How the Hiccup in New York Rents Affects NJ’s Gold Coast

Northern New Jersey's "Gold Coast," which offers easy transportation to Manhattan, may have to compete for its spot as supply increases in the five boroughs.

chart1-1Although long-term fundamental trends are healthy, the robust apartment supply pipeline in the New York metropolitan area could stifle rent growth along New Jersey’s “Gold Coast” over the next couple of years, according to panelists at a multifamily conference in Jersey City last week.

More than 11,000 new apartment units are under construction in Northern New Jersey, including 4,800 in Hudson County municipalities Jersey City and Hoboken alone, Yardi Matrix data shows. But the biggest impediment to rent growth in the area is the abundant amount of new supply in New York City, which has led a slowdown or reduction of rents in New York apartment properties and the growing use of concessions.

Since Gold Coast municipalities lie across the Hudson River from Manhattan, a fair portion of their appeal is the easy commute to Manhattan via PATH trains, buses and ferries, which makes the multifamily market susceptible to pricing trends in the New York boroughs.

“We’re now seeing real pressure on rents,” Abe Naparstek, the senior vice president of East Coast development at Forest City Realty Trust, said, speaking at the Fifth Annual Gold Coast Investment Summit in Jersey City. “It’s hard to see pressure on rents in New York not affect (Gold Coast) markets in the near term … The next two to three years, it’s hard to imagine there will be a lot of rent growth.”

The competition with New York City for tenants is somewhat less in suburban New Jersey submarkets, which have seen solid, if not spectacular rent growth in the recent recovery. Northern New Jersey – which includes a mix of urban and suburban submarkets – recorded rent growth of 4.8 percent year-over-year in 2016, while Central Jersey came in at 4.4 percent, according to Yardi Matrix. Yardi forecasts rent growth to slow this year to 4.5 percent in Northern New Jersey and 3.0 percent in Central New Jersey.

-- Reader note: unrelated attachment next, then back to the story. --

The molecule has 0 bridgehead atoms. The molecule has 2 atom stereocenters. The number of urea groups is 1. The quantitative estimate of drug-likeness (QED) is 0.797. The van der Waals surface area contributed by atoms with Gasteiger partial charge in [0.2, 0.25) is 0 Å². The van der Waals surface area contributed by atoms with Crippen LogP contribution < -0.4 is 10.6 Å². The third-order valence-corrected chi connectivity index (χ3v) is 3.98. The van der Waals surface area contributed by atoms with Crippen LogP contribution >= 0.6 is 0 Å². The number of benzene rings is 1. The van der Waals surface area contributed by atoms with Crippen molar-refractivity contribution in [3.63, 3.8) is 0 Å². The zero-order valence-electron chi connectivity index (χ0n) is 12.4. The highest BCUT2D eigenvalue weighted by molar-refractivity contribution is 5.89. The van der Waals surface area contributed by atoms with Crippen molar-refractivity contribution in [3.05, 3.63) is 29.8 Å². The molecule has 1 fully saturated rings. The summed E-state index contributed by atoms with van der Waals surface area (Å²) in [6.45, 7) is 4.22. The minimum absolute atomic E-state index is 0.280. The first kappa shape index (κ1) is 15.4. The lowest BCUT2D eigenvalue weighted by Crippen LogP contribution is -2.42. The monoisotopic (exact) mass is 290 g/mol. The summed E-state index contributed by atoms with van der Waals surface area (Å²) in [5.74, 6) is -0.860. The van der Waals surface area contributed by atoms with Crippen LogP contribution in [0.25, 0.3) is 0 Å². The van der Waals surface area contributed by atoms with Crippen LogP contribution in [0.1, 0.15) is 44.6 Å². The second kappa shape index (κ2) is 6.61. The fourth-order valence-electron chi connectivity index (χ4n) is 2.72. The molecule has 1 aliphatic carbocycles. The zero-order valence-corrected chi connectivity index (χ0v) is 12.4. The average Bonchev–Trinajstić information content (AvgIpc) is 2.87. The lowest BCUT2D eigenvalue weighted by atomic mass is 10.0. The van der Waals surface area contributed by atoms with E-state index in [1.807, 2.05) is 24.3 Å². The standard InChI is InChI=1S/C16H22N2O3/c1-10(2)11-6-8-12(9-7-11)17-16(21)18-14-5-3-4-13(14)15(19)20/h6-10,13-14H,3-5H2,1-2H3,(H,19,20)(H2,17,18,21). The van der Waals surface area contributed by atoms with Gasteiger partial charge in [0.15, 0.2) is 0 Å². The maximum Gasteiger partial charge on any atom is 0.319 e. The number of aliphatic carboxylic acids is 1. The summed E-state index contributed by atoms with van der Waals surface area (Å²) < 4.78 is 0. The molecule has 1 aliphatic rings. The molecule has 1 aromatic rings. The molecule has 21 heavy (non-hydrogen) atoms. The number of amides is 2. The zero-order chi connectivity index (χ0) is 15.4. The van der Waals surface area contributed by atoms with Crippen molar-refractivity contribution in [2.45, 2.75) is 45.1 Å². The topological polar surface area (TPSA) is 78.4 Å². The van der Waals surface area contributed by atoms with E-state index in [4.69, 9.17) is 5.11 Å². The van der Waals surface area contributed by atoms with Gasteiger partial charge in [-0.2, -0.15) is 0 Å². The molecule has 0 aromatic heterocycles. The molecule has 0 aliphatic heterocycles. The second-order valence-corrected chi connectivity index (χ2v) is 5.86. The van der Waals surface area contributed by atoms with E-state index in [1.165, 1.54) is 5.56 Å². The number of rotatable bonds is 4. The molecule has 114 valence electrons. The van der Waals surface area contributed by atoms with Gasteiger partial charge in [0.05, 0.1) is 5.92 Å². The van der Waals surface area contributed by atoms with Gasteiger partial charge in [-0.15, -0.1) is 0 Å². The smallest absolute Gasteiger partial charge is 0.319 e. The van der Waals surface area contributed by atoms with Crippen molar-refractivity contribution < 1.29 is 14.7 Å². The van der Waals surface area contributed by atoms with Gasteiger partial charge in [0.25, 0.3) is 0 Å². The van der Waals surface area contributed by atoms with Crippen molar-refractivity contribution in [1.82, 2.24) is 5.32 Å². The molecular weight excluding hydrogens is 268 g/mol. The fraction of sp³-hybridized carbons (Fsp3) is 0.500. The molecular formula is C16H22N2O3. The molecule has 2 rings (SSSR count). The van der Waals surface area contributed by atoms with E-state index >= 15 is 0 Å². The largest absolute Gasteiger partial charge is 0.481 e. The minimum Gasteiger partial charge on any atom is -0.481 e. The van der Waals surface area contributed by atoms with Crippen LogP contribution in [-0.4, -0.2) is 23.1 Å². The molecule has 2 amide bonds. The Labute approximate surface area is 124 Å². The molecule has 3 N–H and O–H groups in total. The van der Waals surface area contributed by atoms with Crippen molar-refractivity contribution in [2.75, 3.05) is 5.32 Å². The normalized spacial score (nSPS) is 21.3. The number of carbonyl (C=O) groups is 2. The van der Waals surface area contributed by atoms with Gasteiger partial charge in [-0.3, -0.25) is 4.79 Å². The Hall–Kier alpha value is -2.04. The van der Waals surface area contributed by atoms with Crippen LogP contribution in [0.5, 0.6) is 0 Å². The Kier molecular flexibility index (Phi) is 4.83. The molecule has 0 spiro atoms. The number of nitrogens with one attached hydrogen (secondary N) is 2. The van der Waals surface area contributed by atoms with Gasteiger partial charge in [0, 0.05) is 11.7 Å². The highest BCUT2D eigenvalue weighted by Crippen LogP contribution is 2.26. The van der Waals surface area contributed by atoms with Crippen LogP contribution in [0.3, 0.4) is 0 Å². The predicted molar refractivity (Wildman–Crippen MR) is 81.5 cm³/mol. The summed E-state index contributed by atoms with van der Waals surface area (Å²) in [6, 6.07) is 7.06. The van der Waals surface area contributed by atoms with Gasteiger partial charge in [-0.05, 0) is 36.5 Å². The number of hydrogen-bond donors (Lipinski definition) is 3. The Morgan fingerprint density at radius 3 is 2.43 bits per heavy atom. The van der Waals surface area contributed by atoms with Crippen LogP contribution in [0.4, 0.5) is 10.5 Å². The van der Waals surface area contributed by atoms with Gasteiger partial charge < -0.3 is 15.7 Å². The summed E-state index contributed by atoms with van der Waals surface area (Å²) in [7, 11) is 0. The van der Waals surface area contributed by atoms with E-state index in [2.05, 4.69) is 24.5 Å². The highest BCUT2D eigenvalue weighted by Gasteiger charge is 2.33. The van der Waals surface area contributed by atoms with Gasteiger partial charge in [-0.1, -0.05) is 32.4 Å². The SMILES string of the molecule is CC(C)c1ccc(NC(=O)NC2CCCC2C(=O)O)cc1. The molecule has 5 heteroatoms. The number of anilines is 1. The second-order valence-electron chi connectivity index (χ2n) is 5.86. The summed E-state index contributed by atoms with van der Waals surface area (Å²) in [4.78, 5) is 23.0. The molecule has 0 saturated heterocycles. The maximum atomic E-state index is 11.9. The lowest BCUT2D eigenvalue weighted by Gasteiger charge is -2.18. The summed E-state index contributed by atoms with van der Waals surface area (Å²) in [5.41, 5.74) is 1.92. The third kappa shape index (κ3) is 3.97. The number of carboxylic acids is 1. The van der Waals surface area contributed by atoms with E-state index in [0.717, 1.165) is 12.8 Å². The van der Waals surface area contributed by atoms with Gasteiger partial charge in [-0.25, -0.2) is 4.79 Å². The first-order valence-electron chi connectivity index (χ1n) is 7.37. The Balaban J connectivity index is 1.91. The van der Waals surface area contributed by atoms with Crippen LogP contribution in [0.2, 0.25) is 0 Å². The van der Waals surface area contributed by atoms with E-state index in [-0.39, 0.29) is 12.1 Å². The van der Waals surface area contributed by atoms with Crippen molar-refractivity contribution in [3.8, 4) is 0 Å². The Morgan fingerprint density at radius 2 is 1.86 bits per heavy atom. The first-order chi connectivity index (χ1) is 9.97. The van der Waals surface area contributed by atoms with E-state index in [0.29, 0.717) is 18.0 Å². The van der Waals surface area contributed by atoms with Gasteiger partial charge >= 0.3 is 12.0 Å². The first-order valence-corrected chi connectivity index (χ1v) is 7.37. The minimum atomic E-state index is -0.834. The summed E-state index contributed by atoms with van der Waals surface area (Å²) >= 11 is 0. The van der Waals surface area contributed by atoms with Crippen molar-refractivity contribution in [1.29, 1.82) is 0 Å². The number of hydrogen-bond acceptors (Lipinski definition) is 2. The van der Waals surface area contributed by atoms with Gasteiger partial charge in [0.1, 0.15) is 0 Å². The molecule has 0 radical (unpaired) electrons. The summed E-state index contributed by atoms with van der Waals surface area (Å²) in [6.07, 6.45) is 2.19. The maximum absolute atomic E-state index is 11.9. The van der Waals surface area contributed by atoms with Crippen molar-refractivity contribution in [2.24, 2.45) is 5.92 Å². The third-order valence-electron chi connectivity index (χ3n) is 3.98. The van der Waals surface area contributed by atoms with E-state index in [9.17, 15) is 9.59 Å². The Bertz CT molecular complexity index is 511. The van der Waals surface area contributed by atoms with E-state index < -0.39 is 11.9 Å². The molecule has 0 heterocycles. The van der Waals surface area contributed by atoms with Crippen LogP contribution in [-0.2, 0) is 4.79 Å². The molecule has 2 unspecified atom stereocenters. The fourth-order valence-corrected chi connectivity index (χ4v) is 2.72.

New Jersey’s Gold Coast – particularly Hudson County municipalities Jersey City and Hoboken – has experienced a rebirth during the last decade due to the urbanization trend: the increase in the number of Millennials looking for live-work-play environments in close proximity to Manhattan. The cities have also benefited from large employers moving offices across the river to take advantage of lower rents. Those factors led to a significant amount of redevelopment that has turned abandoned industrial and waterfront sites into luxury housing.

Just more than 7,000 units were added to inventory in Northern New Jersey in 2016, about 3.5 percent of total stock, and another 6,500 expected to come online in 2017. Combined with the large supply pipeline in New York boroughs such as Brooklyn and Manhattan, that puts some pressure on rents in Northern New Jersey, particularly the Gold Coast, and an increased use of concessions as a tool to lure tenants.

Although the steady development has produced worries about oversupply, particularly in Jersey City, long-term trends are favorable. For one thing, occupancy rates are among the highest in the nation. The occupancy rate for stabilized properties in Northern New Jersey was 97.4 percent at year-end 2016, while for Central New Jersey it was 97.2 percent, per Yardi. Demand should remain strong, since the area attracts many immigrants and workers that migrate from other parts of the country and commute to New York City. The renter pool includes both young adults that enjoy the access to the city and the growing number of Baby Boomers that are downsizing from large suburban houses.

What’s more, the development pipeline is expected to slow down after 2017. New Jersey is a heavily regulated state with development closely controlled by municipalities, and builders must wade through a thicket of zoning and affordability requirements, all while bank financing terms have grown more stringent. Oversupply “is not something I’m worried about,” said Russell Tepper, senior managing director at Mill Creek Residential Trust, a Dallas development firm that converted an eight-story industrial building in Jersey City into the 366-unit luxury Modera Lofts complex.

Investor demand for properties is high, with a broad base of capital sources that include domestic and foreign institutions, REITs and local players. Jose Cruz, a senior managing director at brokerage firm Holliday Fenoglio Fowler, said that there is more capital looking to invest than there are sellers, which has led to an increase in deals involving partnership buyouts, joint ventures and partial equity stakes. “There is not a lot of opportunity to buy in Jersey City or Hoboken,” he said, cities that are popular with investors.